Herniated Disc

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When you are in pain and feeling vulnerable, you go to see someone who is a specialist, you want to be informed about what is going on… He [Dr. Spiegel] was really terrific about explaining what I was experiencing.

- Ronna J., Patient

Disc herniation is most often the result of gradual wear and tear of spinal discs, which are the shock absorbers of the spine. When a disc herniates, it bulges or breaks open. While a herniated disc can happen in any part of the spine, it most often occurs in the lower (lumbar) spine.

Cause/Risk Factors

  • Age: As we age, our spinal discs lose some of the fluid that helps them maintain flexibility. Wear and tear of the disc is an extension of disc dehydration and the natural progression of aging.
  • Trauma: Injuries to the spine can cause tiny tears or cracks in the outer layer of the disc.
  • Weight: Excess body weight places extra stress on the discs of the lower back.
  • Occupation: People with physically demanding jobs have a greater risk of back problems.


  • If a herniated disc presses on nerve roots, it can cause pain, numbness and weakness in the area of the body where the nerve travels.
  • A herniated disc in the lower back can cause pain and numbness in the buttock and down the leg, which is called sciatica.
  • A herniated disc that doesn’t press on a nerve may cause no backache or pain at all.
  • A herniated pain in the upper part of the lower (lumbar) spine may cause pain in the front of the thigh.
  • A herniation in the neck (cervical spine) can cause pain or numbness in the shoulders, arms or chest.
  • Nerve-related symptoms caused by a herniated disc may include:
    • Tingling or numbness in one leg
    • Weakness in certain leg muscles
    • Pain in the front of the thigh
    • Weakness in both legs and the loss of bladder and/or bowel control


Diagnosing a herniated disc can usually be diagnosed with a physical exam and medical history. However, in order to pinpoint which nerves might be affected, the diagnosis could include:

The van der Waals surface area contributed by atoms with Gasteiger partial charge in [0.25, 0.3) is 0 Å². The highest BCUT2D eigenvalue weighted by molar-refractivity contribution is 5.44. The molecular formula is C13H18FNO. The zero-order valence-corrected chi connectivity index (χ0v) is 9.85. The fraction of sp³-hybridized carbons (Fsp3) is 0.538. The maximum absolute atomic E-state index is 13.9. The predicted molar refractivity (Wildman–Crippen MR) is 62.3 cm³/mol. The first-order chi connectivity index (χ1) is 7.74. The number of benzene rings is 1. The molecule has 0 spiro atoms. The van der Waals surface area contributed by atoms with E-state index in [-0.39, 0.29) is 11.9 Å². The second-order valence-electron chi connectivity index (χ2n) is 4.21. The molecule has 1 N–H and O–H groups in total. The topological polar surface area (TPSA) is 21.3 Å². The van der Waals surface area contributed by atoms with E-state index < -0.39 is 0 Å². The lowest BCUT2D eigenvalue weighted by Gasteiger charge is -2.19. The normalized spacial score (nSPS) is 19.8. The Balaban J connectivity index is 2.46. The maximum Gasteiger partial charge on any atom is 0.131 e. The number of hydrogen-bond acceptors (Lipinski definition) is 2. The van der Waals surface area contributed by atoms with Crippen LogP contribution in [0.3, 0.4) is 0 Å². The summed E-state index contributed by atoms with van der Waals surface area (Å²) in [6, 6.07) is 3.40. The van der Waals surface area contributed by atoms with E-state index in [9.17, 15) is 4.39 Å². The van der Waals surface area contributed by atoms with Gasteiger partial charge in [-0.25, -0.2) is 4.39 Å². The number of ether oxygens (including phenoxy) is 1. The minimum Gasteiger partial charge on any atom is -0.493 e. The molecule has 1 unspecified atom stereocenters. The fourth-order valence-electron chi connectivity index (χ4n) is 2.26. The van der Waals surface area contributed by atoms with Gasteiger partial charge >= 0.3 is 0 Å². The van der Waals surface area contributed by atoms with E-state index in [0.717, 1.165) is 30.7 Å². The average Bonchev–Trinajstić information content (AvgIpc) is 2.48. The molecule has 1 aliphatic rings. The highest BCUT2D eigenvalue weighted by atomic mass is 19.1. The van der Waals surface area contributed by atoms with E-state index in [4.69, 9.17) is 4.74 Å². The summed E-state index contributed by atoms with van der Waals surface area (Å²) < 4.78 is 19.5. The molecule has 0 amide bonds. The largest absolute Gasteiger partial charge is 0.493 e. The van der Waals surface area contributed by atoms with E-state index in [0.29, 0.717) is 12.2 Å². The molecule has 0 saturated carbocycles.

• Imaging tests such as a CT scan or an MRI to confirm the location of the herniation. In addition, a myelogram can locate pressure on the spinal cord or nerves due to multiple herniated discs or other conditions.
  • Nerve tests such as an electromyogram (EMG) or a nerve conduction test can measure how well electrical impulses are moving along the nerve tissue.


At PMIR Medical Center, we understand that pain is a complex condition that affects the whole person—body, mind and spirit. We provide a comprehensive, multidisciplinary approach to treatment, customizing the most effective treatment plans for our patients and empowering them to become a collaborative partner in their recovery process.

For herniated disc, the treatment options we typically offer include:

We specialize in non-medication-based therapies to help our patients achieve sustained pain relief. However, we do offer pain medication, when necessary, as a supplement to other treatment options.

To learn more about how we treat a herniated disc and the treatment plan that might be best for you, schedule an appointment with a PMIR physician today.

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PMIR Pain Checker

The PMIR symptom checker is intended for educational purposes only. PMIR encourages patients to educate themselves on all pain symptoms and the treatments we provide. However, we recommend anyone who may be suffering from any pain to not self-diagnose, or to supplement seeking medical advice with information on our site. If you are in pain, or have a medical emergency contact one of our offices or dial 911.